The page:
Homiletics/Hermeneutics (TM 121): This course provides the student with a detailed framework concerning the task of sermon preparation. A wide variety of sermon preparation aspects will be studied, including communication, language, audience response, authority, public speaking, and all the steps required in sermon preparation and delivery. For Hermeneutics, topics include examination of presuppositions and interpretation, survey of Bible translations, introduction to principles of exegesis, use of tools for Bible interpretation concordances, lexicons, Bible dictionaries, and commentaries), and biblical theological interpretation. – Also available via Distance Learning
Pastoral Counseling (TM 321): The student is introduced to several counseling theories and methods. These models will be critically evaluated, with basic consideration given to the question whether an integration of Christianity and psychology is possible. A detailed study is made of problems which may present themselves in the context of the ministry, e.g. guilt, depression, marital breakdown, etc. The course focuses especially on application of biblical principles governing the church’s pastoral care of individuals and families.
Evangelism and Missions (TM 421): A study in theology and methods of evangelism. Emphasis is given to development of an evangelistic outreach for the local church and the methodology of missions.
Pastoral Theology (TM 422): A study of the biblical and theological foundation of the teaching ministry of the church, with special emphasis on instruction of covenant youth. This course also concentrates on other aspects of the pastoral life including family visitation, record keeping, sacraments, denominational work, and other miscellaneous duties of the pastoral profession.
Contemporary Issues (TM 423): This course deals with contemporary challenges to biblical Christianity, both by the recently militant false religions around the world such as Islam and Eastern spirituality, as well as secularism and “Christian” Liberalism. It will focus on apologetic issues, and the moral degradation instigated by such non-Christian movements.
Training in Ministry (TIM 131, TIM 132, TIM 133): The TIM program is explained in detail above under the Supervised Summer Internship general description.
Homiletics II (TIM 321): This course involves the practice of crafting and delivery of sermons with the purpose of providing an opportunity to sharpen student skills in preaching.
Homiletics III (TIM 421): (The course is an extension of Homiletics II). Systematic Theology Courses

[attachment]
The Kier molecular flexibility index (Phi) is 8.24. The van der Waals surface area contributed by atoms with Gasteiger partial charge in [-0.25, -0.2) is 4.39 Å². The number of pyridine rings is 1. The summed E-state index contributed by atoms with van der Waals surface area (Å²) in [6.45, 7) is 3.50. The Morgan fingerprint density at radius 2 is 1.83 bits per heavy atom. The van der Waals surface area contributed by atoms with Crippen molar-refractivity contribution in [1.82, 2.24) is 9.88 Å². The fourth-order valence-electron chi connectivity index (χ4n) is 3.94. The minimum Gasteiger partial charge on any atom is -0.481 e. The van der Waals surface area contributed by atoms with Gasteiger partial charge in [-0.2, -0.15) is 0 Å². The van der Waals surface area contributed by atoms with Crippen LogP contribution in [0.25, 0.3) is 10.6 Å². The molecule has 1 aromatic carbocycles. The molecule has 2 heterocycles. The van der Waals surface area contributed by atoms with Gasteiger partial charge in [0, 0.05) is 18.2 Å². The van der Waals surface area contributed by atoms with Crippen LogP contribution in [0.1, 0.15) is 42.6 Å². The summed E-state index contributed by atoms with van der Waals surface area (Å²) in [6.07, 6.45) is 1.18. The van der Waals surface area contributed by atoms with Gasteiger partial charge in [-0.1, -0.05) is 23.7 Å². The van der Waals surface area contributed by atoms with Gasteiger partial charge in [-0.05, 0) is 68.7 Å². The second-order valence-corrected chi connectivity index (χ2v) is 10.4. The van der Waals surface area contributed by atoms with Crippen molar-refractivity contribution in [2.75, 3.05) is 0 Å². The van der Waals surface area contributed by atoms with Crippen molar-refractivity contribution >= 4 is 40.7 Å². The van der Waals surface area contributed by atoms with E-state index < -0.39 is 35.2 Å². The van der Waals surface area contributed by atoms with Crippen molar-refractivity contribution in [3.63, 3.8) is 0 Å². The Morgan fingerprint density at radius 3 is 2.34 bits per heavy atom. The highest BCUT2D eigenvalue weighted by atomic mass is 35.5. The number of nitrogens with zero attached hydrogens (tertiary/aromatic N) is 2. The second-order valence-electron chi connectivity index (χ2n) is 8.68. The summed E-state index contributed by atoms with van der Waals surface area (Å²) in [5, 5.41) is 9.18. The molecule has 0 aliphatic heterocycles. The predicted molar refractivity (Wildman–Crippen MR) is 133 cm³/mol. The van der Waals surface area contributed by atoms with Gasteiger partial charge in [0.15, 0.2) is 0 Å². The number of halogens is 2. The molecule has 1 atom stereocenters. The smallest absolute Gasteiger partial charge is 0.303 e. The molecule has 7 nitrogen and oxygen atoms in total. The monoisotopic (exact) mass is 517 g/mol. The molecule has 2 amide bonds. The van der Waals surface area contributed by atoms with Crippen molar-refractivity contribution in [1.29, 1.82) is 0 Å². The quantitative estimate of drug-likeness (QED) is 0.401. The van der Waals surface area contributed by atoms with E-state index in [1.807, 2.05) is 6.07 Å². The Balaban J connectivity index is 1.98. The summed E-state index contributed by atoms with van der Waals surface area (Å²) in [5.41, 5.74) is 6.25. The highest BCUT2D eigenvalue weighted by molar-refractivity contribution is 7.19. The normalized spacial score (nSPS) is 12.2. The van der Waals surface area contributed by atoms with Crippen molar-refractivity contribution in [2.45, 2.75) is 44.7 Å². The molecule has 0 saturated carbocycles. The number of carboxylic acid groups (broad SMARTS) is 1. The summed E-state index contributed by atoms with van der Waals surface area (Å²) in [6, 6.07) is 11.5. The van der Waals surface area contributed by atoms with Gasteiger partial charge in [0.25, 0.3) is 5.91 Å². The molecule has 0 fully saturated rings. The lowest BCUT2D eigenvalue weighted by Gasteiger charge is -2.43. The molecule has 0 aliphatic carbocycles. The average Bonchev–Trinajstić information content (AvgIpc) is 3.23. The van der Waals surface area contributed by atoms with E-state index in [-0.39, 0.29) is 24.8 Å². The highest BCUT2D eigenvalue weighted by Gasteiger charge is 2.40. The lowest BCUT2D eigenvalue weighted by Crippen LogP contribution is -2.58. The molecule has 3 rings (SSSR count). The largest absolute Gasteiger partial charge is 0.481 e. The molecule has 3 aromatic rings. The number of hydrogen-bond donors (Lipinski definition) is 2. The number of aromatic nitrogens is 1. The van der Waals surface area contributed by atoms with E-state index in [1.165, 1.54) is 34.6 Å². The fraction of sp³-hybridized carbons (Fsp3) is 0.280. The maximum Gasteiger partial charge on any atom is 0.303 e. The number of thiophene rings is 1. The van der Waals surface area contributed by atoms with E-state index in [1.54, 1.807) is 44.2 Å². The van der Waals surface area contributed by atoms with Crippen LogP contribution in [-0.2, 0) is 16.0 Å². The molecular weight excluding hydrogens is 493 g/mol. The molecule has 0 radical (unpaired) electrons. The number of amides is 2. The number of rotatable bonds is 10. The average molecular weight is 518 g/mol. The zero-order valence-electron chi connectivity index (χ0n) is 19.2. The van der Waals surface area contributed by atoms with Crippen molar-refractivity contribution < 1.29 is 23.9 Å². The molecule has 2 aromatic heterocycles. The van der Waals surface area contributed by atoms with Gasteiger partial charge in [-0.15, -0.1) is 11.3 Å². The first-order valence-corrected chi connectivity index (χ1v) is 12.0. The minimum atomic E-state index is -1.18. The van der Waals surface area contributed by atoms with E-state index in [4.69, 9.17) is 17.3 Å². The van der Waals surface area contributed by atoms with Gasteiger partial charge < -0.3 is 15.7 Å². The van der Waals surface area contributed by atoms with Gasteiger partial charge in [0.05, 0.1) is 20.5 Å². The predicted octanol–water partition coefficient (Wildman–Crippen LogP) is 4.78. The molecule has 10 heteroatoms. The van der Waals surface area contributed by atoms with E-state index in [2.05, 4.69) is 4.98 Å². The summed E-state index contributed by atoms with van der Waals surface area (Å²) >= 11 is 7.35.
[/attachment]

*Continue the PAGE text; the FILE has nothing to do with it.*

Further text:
Systematic Theology Courses
Prolegomena (ST 111): An introductory course to Systematic Theology. Thiscourse embraces the idea, source, method, and task of systematic theology. It is predicated on the fact that a systematic theology must be able to define what it is that is being done, the object under investigation, and the way in which the object is to be investigated. There is a particular emphasis on the doctrine of revelation and knowledge and the extent of the human intellectual capacity. – Also available via Distance Learning
Doctrine of God (ST 121): The Reformed doctrine of God, concentrating on the knowability, nature, and attributes of the Triune God. This course includes the historic doctrines that relate to the work of God in the divine decrees, predestination, creation, providence, and miracles. – Also available via Distance Learning
Anthropology (ST 211): The Reformed doctrine of man, concentrating on the origin, nature, and original state of man and the manner in which evil has come into the world through man’s fall and disobedience, including the doctrine of sin, depravity, inability, and free agency. – Also available via Distance Learning
Christology (ST 221): The Reformed doctrine of Christ, including His person, natures, offices, work, and states. – Also available via Distance Learning
Soteriology (ST 311): The Reformed doctrine of salvation, including the person, work, and gifts of the Holy Spirit as well as the application of redemption by the Holy Spirit, union with Christ, grace and election, calling, regeneration, faith, justification, sanctification, and glorification. – Also available via Distance Learning
Creeds and Confessions (ST 312): An examination of the importance of creeds and confessions in the life and history of biblical Christianity, including a study of the development, structure and theology of the principal Christian creeds. Special attention is given to Reformed/Presbyterian Creeds written from the time of the Reformation to the present. – Also available via Distance Learning
Ecclesiology and Eschatology (ST 321): The biblical foundation of the Church, its nature and work as a divinely instituted community is considered in order to gain a proper understanding of the Church of Christ. The eschatological nature of the biblical message: death, immortality, and the intermediate state, the second coming of Christ, millennial views, the resurrection, and the final judgment. – Also available via Distance Learning
Biblical Theology (ST 411): Emphasis is given to development of an appropriate Old and New Testament biblical theology framework. Course purpose is to observe historical and biblical themes over the progression of Old Testament canon development. Fulfillment and examination of these themes in New Testament canon will also be studied. – Also available via Distance Learning
Ethics (ST 412): The course offers a biblical foundation for Christian ethics. A survey is conducted of the various ethical systems and ways in which motive, goal, and standard operate to produce an ethical system. Concentration on ways in which Christian ethics relates to many contemporary issues is also an area of focus. – Also available via Distance Learning